He also says:

During his lifetime, Abraham - like Moses, Jesus, and Muhammad - had an encounter with God that distinguished him from his contemporaries and propelled him into a mission, introducing a new way of life that changed the world . . . how appropriate that the three Abrahamic religions begin with a journey into the unknown.

We’re encouraged by McLaren not to ask people if they’re ready to meet God, but rather, what kind of person do they want to become in the next fifty years and what kind of world do they want to create.  Postmodernists believe that the Modern age brought the world to the brink of disaster.

A or Post-Millennial

The liberal Emerging Church is not waiting for the return of Jesus to establish his kingdom on the earth, but essentially seeking to turn our world into a 'Christian world' prior to his return.  Many emergents hold to an A-Millennial or Post-Millennial view of eschatology (the End-Times) and so their goal is to make the world a better place - where we reach our untapped potential, the oppressed are set free, the poor are no longer impoverished, the marginalised are brought in from the cold and the environment is cleaned up.

They believe that God is working out his plan for humanity in the here and now – his plan for peace, justice, reconciliation and compassion.  McLaren in his book 'Everything Must Change,' says:

The phrase ‘the Second Coming of Christ’ never actually appears in the Bible.  Whether or not the doctrine to which the phrase refers deserves rethinking, a popular abuse of it certainly needs to be named and rejected.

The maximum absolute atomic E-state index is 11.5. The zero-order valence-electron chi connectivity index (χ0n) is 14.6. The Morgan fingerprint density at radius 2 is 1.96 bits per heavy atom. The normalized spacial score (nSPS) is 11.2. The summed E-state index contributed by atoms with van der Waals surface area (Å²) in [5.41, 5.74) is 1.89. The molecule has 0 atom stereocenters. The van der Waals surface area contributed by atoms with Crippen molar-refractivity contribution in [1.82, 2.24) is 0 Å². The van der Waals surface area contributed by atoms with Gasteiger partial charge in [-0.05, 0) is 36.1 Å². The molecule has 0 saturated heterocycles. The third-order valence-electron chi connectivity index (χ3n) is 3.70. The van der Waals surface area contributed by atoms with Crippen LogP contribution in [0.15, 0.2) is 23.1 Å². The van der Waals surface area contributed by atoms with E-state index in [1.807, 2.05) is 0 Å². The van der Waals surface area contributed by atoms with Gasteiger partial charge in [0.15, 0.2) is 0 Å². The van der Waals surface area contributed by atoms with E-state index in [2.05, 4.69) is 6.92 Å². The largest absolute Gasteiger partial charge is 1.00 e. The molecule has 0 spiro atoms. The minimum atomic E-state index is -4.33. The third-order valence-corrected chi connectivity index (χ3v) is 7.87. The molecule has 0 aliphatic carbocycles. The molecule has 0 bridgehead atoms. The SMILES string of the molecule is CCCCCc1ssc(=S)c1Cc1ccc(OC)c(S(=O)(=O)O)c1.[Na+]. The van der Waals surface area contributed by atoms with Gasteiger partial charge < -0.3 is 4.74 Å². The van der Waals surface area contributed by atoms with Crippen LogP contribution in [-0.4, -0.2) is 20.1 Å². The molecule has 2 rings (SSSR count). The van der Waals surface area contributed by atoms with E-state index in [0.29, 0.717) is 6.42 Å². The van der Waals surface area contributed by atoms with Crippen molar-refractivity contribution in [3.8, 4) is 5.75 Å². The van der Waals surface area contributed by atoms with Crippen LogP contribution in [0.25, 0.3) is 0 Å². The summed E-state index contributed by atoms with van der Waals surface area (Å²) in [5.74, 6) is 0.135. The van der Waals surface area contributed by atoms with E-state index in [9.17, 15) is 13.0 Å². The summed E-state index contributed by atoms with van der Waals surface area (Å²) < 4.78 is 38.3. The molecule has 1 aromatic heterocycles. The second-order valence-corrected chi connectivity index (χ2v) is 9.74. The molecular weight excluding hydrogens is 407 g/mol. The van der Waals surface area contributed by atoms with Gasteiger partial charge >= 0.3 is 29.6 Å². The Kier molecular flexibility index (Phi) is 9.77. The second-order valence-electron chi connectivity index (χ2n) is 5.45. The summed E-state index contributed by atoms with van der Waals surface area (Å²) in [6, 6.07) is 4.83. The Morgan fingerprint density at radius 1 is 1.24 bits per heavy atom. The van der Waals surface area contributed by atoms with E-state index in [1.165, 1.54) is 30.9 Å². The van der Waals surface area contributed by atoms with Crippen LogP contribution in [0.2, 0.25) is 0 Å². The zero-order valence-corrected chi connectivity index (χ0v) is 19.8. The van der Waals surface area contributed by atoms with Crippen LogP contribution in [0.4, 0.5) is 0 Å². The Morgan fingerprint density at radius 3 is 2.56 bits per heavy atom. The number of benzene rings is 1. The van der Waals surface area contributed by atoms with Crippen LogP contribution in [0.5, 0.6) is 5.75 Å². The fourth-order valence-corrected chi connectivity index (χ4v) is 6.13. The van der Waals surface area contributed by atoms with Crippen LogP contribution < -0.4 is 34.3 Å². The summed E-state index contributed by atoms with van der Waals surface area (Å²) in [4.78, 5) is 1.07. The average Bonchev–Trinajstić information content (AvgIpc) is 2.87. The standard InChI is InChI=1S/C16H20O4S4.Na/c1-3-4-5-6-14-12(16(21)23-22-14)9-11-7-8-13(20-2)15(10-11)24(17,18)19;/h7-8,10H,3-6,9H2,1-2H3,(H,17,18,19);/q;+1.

While political and economic leaders from around the world discuss social programmes to save the planet, the liberal Emerging Church believes an all-inclusive spiritual movement is the answer.  Peter Drucker (see Part 5 of this series for more on Druker's involvement with the Emerging Church), spoke of the political, economic and spiritual legs of society working synergistically so the world can be transformed into a peaceful and orderly society.

Rick Warren was mentored by Drucker and he believes that his 'Reformation Dream' (God's dream) will usher in a worldwide spiritual awakening and bring in the Utopian Kingdom of God through global co-operation for a common cause.  Warren's PEACE initiative, as it is known, seeks to raise one billion foot soldiers to implement it.  PEACE stands for: P = promoting reconciliation (changed in 2007 from planting churches); E = equip leaders; A = assist the poor; C = care for the sick and E = educate the next generation.  In essence it is a social justice plan to save the world.

From an interview with Charlie Rose, acclaimed interviewer and broadcast journalist, it’s clear that his army will be multi-faith.  Warren said:

There’s a man of peace in every village, in every government, in every business, in every church . . . When you find the man of peace, if he’s open and he’s willing to work with you, you bless him and you start your work there . . . The man of peace is open and influential . . . The man of peace does not have to be a Christian believer.  Could be a Muslim.  Could be Jewish.

In a blog on Lighthouse Trails Research & Publishing Oakland says: